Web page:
Radishes and Red Celery

January 20, 2011

Duda Fresh launches products that were years in the making

Today’s consumers are looking for the same colors and flavors they find at restaurants, and fresh-cut processors are at the leading edge of developing new flavor profiles and products for retail customers to try at home.

Duda Farm Fresh Foods is one of those companies, and at last year’s Produce Marketing Association Fresh Summit, the company launched two new products – Radish Mini-Sticks and red celery.

Duda History

Duda Farm Fresh Foods was established in 2006 as a subsidiary of DUDA, the corporate entity of the family-owned A. Duda and Sons. The company has its roots in central Florida, where founder Andrew Duda settled in 1909 and started farming. The family, now including three sons John, Andrew Jr. and Ferdinand, grew its first celery crop in 1926 and worked to make the 40-acre farm successful. They continued to expand through the 30s, 40s and 50, and in 1960 they started growing citrus in southwest Florida. By the late 1970s, Duda had expanded to the West Coast and outside the United States, and its Dandy brand was recognizable for celery and citrus, as well as other fresh produce.

In 2006, when the Duda Farm Fresh Foods subsidiary was established, the company was growing on 39,000 acres in the United States and 1,500 acres abroad. Two years later, the company opened its Oxnard, Calif., celery processing facility. The state-of-the-art plant has 40,000 square feet of processing space and an additional 25,000 square feet of cooling space.


Radishes, an edible root vegetable often used in salads and European dishes, has a crispy texture and a peppery flavor. They are usually eaten raw as a flavor ingredient, but the red exterior and white flesh also provide dramatic color when presented on a dish.

The radish isn’t well-utilized by U.S. consumers, with less than half of 1 percent indicating that they eat radishes, according to USDA’s Vegetable and Melon Yearbook. That figure has been fairly consistent over the previous two decades USDA reported.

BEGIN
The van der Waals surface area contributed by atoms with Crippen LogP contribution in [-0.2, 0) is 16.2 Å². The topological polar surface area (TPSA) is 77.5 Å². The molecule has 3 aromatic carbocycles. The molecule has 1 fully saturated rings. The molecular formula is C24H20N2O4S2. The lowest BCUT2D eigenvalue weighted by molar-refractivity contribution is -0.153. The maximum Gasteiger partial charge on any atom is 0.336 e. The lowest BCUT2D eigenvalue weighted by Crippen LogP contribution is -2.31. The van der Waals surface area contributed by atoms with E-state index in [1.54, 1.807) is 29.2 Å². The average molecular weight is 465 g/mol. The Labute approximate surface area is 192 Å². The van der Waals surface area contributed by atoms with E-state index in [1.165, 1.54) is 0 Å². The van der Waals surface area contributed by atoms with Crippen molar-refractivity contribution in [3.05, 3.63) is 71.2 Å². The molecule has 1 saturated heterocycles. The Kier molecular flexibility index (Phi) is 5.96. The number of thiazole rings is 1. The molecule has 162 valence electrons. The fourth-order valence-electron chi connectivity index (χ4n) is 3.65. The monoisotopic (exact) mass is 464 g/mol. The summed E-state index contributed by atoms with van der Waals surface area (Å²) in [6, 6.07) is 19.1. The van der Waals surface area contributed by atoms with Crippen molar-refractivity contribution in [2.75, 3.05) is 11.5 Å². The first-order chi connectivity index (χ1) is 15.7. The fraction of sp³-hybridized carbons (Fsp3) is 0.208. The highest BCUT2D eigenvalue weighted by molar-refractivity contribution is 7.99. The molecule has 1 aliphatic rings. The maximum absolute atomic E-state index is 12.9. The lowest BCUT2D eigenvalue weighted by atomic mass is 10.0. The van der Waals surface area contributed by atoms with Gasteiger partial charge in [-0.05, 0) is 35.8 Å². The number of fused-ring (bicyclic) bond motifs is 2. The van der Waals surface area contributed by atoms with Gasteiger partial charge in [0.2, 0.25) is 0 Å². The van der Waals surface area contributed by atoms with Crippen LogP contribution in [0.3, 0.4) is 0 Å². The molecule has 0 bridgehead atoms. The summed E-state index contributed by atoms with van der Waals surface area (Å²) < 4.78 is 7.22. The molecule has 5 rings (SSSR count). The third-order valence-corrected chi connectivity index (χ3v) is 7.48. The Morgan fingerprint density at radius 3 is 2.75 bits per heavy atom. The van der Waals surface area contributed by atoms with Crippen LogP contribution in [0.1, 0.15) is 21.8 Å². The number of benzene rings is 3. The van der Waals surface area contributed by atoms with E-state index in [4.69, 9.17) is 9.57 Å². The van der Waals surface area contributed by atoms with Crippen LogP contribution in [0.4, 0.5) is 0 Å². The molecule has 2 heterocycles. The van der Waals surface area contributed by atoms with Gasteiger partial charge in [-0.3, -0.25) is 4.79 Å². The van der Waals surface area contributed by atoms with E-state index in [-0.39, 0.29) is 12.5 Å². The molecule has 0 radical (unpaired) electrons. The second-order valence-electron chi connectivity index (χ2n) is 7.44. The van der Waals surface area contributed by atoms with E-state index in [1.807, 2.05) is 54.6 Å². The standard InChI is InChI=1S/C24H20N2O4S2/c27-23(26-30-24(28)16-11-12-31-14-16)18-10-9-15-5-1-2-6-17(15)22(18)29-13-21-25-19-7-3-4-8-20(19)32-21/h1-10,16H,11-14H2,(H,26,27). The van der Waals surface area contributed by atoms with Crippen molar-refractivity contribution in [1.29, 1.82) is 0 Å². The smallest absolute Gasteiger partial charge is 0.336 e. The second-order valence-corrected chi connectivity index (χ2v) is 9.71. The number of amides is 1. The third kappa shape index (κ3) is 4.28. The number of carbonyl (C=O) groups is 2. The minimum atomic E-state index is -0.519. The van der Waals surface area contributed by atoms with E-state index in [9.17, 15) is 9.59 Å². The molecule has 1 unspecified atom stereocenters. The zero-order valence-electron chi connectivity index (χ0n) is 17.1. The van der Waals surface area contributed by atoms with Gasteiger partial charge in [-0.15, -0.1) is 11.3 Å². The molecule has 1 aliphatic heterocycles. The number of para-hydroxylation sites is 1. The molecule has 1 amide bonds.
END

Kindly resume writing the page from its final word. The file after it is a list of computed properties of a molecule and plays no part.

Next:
But Duda Farm Fresh Foods is launching a fresh-cut radish product called MiniSticks, which will be sold at retail under the Dandy label in 8 ounce modified atmosphere packaging (MAP) bags. The julienned radishes will give a burst of flavor and color to meals, according to the company.

“We hope to re-introduce people to radishes,” said Sam Duda, vice president of western vegetable operations for Duda Farm Fresh Foods.

The MiniSticks are processed at Duda’s California plant, and are grown in the California region for a year-round supply. The company has a strict food safety program that starts in the field and goes through the plant. There’s an in-house food safety expert and a third-party audit system, as well as a HACCP program and a traceability program. The company has scored at the top of all its audits, Duda said.

The MiniSticks serving size of 1 ounce has only 4 calories and no fat, cholestrol, sodium or carbohydrates. One serving does have 1 percent of a daily value of iron, 7 percent of daily vitamin C and 1 percent daily value of calcium.

The product will have a seven-day shelf life when shipped and stored at 30-32 F.

The company’s website offers customers suggestions on how to use the radish sticks, including on chicken or tuna salad, on tacos or nachos, as a marinade or in yogurt as a quick dip.

Red Celery

A second innovation from Duda Farm Fresh Foods has been in development for nearly 20 years. The company is the largest grower and processor of celery in the United States, but it’s not resting on its laurels.

Larry Pierce, a celery breed for Duda Farm Fresh Foods, has been working for nearly 20 years to develop a new variety of red celery. The company introduced his work at Fresh Summit, and the product will be available by June. It is currently in production in Oxnard and Salinas, Calif., so the product will be available year-round and will have full distribution when it rolls out nationwide.

The red celery was developed using natural breeding techniques, and Pierce said he looked at old root celery varieties and cross-bred them with green celery. With natural breeding, there’s no concern from consumers over genetically-modified organisms.

The red celery is part of a new proprietary distinction in the Duda Farm Fresh Food product line up. The product will be packed under the Celery Sensations name, said Rick Alcocer, director of fresh vegetable sales for Duda. He said the goal of the program is to increase sales in the celery category.

“We know that this particular product will get a lot of visibility for celery,” Alcocer said.

When the Celery Sensations red celery hits store shelves, it will come with a smart packaging tag that Duda Farm Fresh Foods has been working with Microsoft to implement. Consumers can scan a high-capacity color barcode (HCCB) with their web-enabled cell phones to find recipes and information on the product. The red celery page that the smart tag directs consumers to is already live on the Duda website at www.celerysensations.com.

“We aim to continually explore and utilize packaging that maintains strict sustainability guidelines, and reduces transportation and handling costs throughout the supply chain in addition to protecting the freshness, safety and integrity of our natural products,” Duda said.